Congenital anomalies of the kidney and urinary tract (CAKUT) constitute 20–30% of all congenital malformations, and their prevalence is between three and seven per 1000 births [1]. These malformations account for 40–50% of children’s kidney diseases and 7% of adult end-stage kidney diseases worldwide [2]. Within the CAKUT phenotypic spectrum, renal aplasia, agenesis, hypoplasia, and dysplasia (referred as renal hypodysplasia [RHD]) [3] are particularly severe conditions, affecting 0.5% of the general population [4]. The etiology of the majority of RHD cases remains unknown. However, many studies suggest that the pathogenesis of these birth defects is related to strong genetic factors.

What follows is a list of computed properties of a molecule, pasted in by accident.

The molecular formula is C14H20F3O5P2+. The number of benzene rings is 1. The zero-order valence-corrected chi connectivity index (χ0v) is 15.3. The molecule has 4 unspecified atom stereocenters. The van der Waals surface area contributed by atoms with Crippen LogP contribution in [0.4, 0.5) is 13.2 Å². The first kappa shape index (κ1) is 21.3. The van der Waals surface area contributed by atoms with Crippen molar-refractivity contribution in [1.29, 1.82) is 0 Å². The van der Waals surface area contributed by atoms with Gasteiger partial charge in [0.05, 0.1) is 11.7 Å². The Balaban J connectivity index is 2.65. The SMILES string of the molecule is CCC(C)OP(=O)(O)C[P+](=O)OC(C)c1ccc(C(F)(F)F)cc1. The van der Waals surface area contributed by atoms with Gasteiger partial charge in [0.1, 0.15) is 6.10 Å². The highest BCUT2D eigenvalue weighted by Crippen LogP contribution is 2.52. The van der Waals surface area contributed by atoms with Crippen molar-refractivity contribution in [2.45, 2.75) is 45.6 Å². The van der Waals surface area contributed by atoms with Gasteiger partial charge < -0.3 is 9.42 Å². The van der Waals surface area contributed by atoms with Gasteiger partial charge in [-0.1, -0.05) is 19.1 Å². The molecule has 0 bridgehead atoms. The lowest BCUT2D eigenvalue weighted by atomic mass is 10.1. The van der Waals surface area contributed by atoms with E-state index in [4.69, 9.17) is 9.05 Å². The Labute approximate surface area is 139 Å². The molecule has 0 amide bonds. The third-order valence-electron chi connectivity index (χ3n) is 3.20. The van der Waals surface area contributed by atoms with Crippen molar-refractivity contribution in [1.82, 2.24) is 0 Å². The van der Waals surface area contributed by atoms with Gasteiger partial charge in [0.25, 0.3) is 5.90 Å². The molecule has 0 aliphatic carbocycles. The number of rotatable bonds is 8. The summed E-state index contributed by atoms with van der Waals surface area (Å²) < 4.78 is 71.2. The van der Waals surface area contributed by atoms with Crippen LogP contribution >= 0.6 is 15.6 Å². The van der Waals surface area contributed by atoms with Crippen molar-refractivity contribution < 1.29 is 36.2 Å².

Exploring the potential genetic etiology of congenital anomalies can establish a genetic diagnosis and/or improve the management of possible complications. A few postnatal cases with congenital RHD have been reported to be associated with CNVs [3], which drew our attention to the underlying utility of SNP-array test in the prenatal diagnosis of congenital RHD; we came up with the idea that it could be a genetic disease rather than a sporadic one. Thus, the prognosis of congenital RHD may not be as good as initially believed. In this study, we performed a systematic investigation of abnormal CNVs in fetuses with congenital RHD using Chromosomal Microarray Analysis (CMA).


Patient data